• You have crafted the problem-solving exercise as ‘me and you against the problem’ instead of ‘you messed up’.
  • You have acknowledged that particular job isn’t always easy (few are) and that you understand the challenges the employee faces.
  • By asking for help identifying obstacles, you have automatically engaged the employee in finding a solution to the problem.

This approach puts you and the employee on the same side of the issue – the side that wants to solve the problem.  It shows the employee that you value their knowledge of the job.  It raises the self-esteem of the employee instead of hammering it.  If you will ask the question above and then stop talking, you stand to learn a lot.

Edwards Deming said “Eighty-five percent of the reasons for failure are deficiencies in the systems and process rather than the employee. The role of management is to change the process rather than badgering individuals to do better.”

Certainly, there are a few folks out there who aren’t interested in doing a good job.  However, in my experience in literally hundreds of plants around the world, I’ve found that most employees want to do a good job.  They want to be valuable employees who accomplish meaningful tasks and help the organization succeed.  As owners and managers, we are responsible for creating an environment, a culture, that promotes this perspective.  This culture is a result of your beliefs – beliefs that drive your daily actions.

As managers we are conditioned to constantly find and solve problems – fix what’s broken and things will improve.  Our days are filled with looking for what is wrong, looking for problems to solve, looking for people making mistakes.  When you think about it, that’s a pretty negative way to live.  If you agree, try this instead:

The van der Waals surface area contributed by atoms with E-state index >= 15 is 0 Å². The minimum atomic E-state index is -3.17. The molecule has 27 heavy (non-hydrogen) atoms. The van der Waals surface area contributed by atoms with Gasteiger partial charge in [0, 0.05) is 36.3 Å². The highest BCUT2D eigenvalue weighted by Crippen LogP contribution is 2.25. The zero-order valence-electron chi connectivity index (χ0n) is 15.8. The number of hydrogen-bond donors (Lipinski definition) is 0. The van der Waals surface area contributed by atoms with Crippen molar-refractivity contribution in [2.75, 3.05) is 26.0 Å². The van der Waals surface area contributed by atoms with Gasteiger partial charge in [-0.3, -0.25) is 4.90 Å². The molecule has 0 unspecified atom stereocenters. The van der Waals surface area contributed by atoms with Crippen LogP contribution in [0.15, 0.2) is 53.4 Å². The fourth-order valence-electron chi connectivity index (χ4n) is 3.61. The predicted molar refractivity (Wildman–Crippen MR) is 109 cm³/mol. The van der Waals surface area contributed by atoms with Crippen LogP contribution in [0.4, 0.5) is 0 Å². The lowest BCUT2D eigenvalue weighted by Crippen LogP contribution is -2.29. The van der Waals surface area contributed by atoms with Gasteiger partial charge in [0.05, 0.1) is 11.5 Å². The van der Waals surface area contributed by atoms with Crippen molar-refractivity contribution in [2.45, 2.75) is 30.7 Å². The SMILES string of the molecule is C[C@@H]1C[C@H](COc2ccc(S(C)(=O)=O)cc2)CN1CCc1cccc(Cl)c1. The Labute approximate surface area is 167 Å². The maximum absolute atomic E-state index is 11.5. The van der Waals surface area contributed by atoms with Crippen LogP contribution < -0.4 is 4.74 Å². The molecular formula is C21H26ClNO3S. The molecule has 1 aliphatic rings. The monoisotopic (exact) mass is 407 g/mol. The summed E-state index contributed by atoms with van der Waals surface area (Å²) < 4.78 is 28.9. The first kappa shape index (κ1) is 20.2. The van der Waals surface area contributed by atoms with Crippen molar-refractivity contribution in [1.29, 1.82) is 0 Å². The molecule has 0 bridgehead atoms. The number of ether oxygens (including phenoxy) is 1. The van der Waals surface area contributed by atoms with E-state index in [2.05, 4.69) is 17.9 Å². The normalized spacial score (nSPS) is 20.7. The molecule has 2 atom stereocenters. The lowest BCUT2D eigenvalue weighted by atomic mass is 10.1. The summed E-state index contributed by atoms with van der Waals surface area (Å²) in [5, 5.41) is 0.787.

At least once every day, walk around your company and intentionally focus on what is being done correctly – not the heroic over-and-above efforts but the regular day-to-day of executing consistently correctly.  Look for an edge that has been hand-polished correctly.  Look for a checklist that was initialed on time and showed evidence of the items actually being reviewed.  Look for someone preventing a trip and fall event by getting a trip hazard out of the way.

Uncovering these actions and thanking the employees who performed them will go a long way to improving your culture – and injecting something positive into your day.  I have clients who keep $50 gas cards in their pockets.  When they see something exceptionally good being done, they hand out the cards.  Highlighting these employees at your weekly or monthly all-hands meetings is also a good practice.  I have clients who, in their daily stand-up meetings, start with the question, “who has seen something good happen in the last 24 hours?”

Making changes like these aren’t expensive – but they can sometimes be challenging.  It’s tough to undo our old habits.  The key is consistent practice.  You may do well for a couple of days and then it seems like you are in the middle of a dumpster fire.  That’s life.  Once the fire is out, resume practicing these new habits.


You deserve to have a business that makes you money, but also allows you time to enjoy it. Contact the author at Ed@FabricatorsCoach.Com or call 864-328-6231.


This article was published in the September 2022 Issue of the Slippery Rock Gazette, find it at: